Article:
Seems there was a time when everyone knew the name Tonya Harding (Margot Robbie), and it wasn't for any good reason, either, it was thanks to the sensational crime she was involved with which brought the genteel sport of figure skating into a very harsh spotlight. Tonya, being interviewed, believes she was vilified for being poor in a sport that was strictly for the snobs before she entered into it; even if you were not rich and competing, you had to act as if you were, all classy behaviour, polite manners, pretty dresses and the like. But Tonya was not like that, she was brash, she was talented, and she was determined. Just a shame about the company she kept...
If you were around in the early nineteen-nineties, whether you were American or not, Tonya Harding was impossible to escape for a while when she was supposed to be complicit in the attack on her main rival Nancy Kerrigan (Caitlin Carver), something she vehemently denied. This biopic agreed with her belief she was particularly hard done by, and more or less took her side, placing the blame on what would be termed poor white trash around her, which was all very well, but there was a kind of snobbery in that too, no matter how far Steven Rogers' screenplay wished to exonerate Harding when everyone she associated with on the same social strata was so despicable.
Or that's one impression; another could be that they were all exceptionally stupid, which is not a whole lot better, but may excuse some of the activities: forgive them, for they know not what they do. Curiously, for that reason - they were all dummies - some decided the film was a comedy, but you would be hard pressed to laugh at much of what this depicted, no matter how generous (or cruel) your sense of humour was. In the main, this was a pitiless account of a horrible true-life story where nobody emerged looking good, aside from the victim Kerrigan who since a fuller portrayal would have thrown the drama off-balance, was barely offered a line of dialogue in the whole movie.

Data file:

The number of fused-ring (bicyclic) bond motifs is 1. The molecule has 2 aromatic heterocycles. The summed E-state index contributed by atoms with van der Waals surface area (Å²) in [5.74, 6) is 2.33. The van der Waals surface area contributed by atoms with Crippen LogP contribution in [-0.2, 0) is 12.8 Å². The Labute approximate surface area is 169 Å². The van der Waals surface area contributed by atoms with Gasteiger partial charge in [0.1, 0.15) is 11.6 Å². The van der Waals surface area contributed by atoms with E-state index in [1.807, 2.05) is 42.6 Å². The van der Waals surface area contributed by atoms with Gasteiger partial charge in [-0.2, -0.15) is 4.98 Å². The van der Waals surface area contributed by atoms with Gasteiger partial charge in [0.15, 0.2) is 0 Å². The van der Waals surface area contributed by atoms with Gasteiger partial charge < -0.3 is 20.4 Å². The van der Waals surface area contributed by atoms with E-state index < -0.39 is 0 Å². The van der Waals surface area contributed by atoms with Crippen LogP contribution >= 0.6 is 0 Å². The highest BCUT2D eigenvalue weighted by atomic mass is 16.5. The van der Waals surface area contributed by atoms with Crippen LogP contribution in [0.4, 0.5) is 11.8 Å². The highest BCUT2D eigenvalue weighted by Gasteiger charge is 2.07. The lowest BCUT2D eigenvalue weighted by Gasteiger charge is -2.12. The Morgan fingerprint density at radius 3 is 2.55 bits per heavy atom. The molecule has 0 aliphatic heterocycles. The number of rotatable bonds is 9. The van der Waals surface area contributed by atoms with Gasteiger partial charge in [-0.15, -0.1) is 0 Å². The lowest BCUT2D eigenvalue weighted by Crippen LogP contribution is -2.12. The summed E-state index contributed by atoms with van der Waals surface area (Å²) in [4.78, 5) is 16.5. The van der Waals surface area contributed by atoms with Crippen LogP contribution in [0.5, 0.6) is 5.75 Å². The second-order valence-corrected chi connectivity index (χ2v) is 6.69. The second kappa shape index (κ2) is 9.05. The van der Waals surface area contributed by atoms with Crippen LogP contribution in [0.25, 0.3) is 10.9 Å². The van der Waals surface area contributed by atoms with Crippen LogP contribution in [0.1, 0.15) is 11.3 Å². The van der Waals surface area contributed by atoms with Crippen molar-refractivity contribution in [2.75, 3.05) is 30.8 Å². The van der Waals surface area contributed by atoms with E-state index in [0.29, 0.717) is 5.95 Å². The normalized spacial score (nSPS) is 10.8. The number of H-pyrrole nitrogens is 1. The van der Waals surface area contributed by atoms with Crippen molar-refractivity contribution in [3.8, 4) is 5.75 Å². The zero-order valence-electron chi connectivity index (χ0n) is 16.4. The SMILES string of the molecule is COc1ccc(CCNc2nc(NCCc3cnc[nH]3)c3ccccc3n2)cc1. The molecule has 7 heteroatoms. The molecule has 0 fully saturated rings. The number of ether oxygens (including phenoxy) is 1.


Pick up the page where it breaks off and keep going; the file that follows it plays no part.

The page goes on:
So who did this concentrate upon? Tonya, yes, and Robbie's reading of her was nothing but authentic, you could almost believe you were watching the documentary this made halfhearted moves to pose as, though a pseudo-documentary would be more accurate with its faux-interviews with the "characters" mixed with footage cameras would never have been around to capture. Harding, her ex-husband and her mother were subject of interviews the film drew from, and it would seem the cast paid very close attention to them given what we see at the end when the clips are shown. What was disturbing was no matter how contradictory the lines they peddled were, we could discern the truth of an abused woman struggling to come to terms with being continually judged.
You might think she had been judged enough in her life, by her harridan mother (Allison Janney so sharp you could cut yourself on her), or by the committee who watched her performances, or by society at large, so perhaps the sport of skating where how well you do rests on someone's opinion rather than scoring a goal or hitting a point (unless you fell over or messed up) was not best suited to Tonya. As footage of a performance over the end credits illustrate, she was a fantastic dancer, and in a just world her talent would have seen her coast to huge success. It's just that she was sabotaged by her mother's incessant berating to do better, and being married to Jeff (Sebastian Stan), who she fought with often, and thought he could win his way back to her brittle affections by turning to crime to put off her competitors. His cohorts were no smarter than him, almost comically so - almost, but there's very little amusing about breaking a young woman's knee for a place in a contest Harding had in the bag anyway, and ultimately ruining her chances in the future, purely because you wanted to share in unearned reflected glory. Fearsomely played, yet I, Tonya was grim. Music by Peter Nashel, and loads of oldies.